BECAUSE YOU HAVE TO DO WHAT'S RIGHT #GiraffeHeroes #StickYourNeckOut Kaneesha Johnson’s fifth grade class in Hawthorne, California, on the edge of Los Angeles, was mostly African-American kids like Kaneesha. And then there were the Latino kids, and the Asians. Some of them weren’t born in this country and spoke little English; all of them looked different from Kaneesha and the other African Americans. Kaneesha’s friends didn’t speak to the kids who were different. And the tougher kids in the class went a lot further, bullying and tormenting them. At recess, each group of children played together, but not with kids they thought were too different from themselves. But this one small girl knew that wasn’t right. She stepped out of line, even though her friends thought she was strange. She befriended the outsiders, talking to them in class and on the playground, helping them with their English and their homework. She talked to the bullies about laying off the kids who were different. “I just decided to, because I know how it feels when people laugh at you,” Kaneesha explains. The bullies turned on her, calling her names and threatening her. She cried—at home, where they couldn’t see her. But at school she kept right on, getting her friends to see the others as real kids like themselves, kids they could get to know and like. Kaneesha even ended de facto segregation on the playground, getting all teams to be integrated. The breakthrough spread to the classroom, where the kids started working together. Kaneesha Johnson says it was worth getting picked on herself. “Sometimes you just have to do what’s right.” Like this Giraffe Hero? LIKE this Page. Giraffes should have 100 thousand Likes. And Share with friends. They need to know there are real heroes in the world.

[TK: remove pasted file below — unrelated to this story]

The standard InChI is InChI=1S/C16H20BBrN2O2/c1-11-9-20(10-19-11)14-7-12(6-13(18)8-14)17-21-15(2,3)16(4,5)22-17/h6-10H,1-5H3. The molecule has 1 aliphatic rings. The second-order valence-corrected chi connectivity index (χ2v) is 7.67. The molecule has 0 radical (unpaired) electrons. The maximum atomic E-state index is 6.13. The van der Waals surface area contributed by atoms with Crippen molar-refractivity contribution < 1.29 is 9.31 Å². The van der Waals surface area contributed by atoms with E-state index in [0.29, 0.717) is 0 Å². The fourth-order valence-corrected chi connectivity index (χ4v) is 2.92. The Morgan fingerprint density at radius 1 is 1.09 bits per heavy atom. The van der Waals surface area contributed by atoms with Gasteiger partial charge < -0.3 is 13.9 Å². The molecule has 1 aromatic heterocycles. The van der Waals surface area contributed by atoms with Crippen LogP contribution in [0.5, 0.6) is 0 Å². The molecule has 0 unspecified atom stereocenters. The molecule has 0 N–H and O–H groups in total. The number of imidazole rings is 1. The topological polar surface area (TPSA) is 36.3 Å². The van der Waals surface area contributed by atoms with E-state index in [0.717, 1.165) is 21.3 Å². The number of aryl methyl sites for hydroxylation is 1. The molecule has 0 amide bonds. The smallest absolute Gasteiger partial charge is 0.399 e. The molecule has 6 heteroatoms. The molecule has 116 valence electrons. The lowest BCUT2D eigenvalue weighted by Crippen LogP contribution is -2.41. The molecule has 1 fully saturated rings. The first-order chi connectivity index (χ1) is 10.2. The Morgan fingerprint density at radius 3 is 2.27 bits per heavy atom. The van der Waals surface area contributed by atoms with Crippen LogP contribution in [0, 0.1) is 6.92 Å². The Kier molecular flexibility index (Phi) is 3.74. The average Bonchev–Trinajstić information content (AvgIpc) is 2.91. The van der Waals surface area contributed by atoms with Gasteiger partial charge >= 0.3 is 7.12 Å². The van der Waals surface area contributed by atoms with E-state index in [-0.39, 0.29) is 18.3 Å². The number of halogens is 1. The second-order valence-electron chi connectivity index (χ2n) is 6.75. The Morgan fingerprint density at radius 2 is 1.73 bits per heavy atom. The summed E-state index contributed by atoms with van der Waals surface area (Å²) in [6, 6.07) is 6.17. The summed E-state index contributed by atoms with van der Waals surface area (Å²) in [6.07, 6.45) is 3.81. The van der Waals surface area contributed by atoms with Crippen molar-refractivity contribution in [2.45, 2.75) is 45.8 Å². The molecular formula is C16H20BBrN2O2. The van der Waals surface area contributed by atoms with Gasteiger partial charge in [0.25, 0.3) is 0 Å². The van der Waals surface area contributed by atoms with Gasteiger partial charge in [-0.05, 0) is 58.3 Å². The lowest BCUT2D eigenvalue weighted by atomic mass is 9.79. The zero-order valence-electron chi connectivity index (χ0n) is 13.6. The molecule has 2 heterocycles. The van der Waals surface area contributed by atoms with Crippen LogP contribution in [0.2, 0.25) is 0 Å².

BRINGING AID INTO COMBAT ZONES #GiraffeHeroes #StickYourNeckOut When war in Liberia spilled across the border into Sierra Leone, bringing terrible violence, villagers in Sierra Leone had to flee. When the fighting ended, Vinod Khatumal, a successful businessman in the capital, Freetown, helped them return to their homes. Khatumal had been helping his fellow Sierra Leoneans throughout the war, personally braving the violence to bring transportation, food, and fuel to villagers who were still in combat zones. In some cases Khatumal would visit a village, arrange for aid and then travel on, only to learn that the village had been attacked hours after his departure. Almost 10% of Sierra Leone’s entire population was displaced during the war, forced to abandon their homes, mostly in the eastern districts. With no property, possessions, or livelihoods, they barely survived. When they did return to their farms, they found their houses pillaged, and their crops destroyed. They had to start all over again. Khatumal focused his efforts on helping them re-settle and rebuild their communities. He began exporting cocoa and coffee—the crops of the area. His business plan cut out the middlemen in overseas sales, thereby increasing income to local farmers. Khatumal also led two area cooperatives that improved transportation in and out of eastern villages by raising funds to buy vehicles and repair roads and bridges. Funding also helps to build and repair housing, to supply tools and pesticides for improving crop yield, and to construct buildings specific to coffee and cocoa production, structures such as drying rooms. Cooperatives even helped build a medical center in one village. In every case, local people do the construction work, receiving the income they need to rebuild their lives. Vinod Khatumal says his mission is to re-settle families and re-establish their farms so crops can be planted, harvested, and sold, and life can flourish again in Sierra Leone’s war-torn countryside. UPDATE: When Ebola hit Sierra Leone, Khatumal brought in desperately needed medical supplies, and made a large contribution to the government's effort to fight the epidemic. He's here on Facebook at Like this Giraffe Hero? LIKE this Page. Giraffes should have 100 thousand Likes.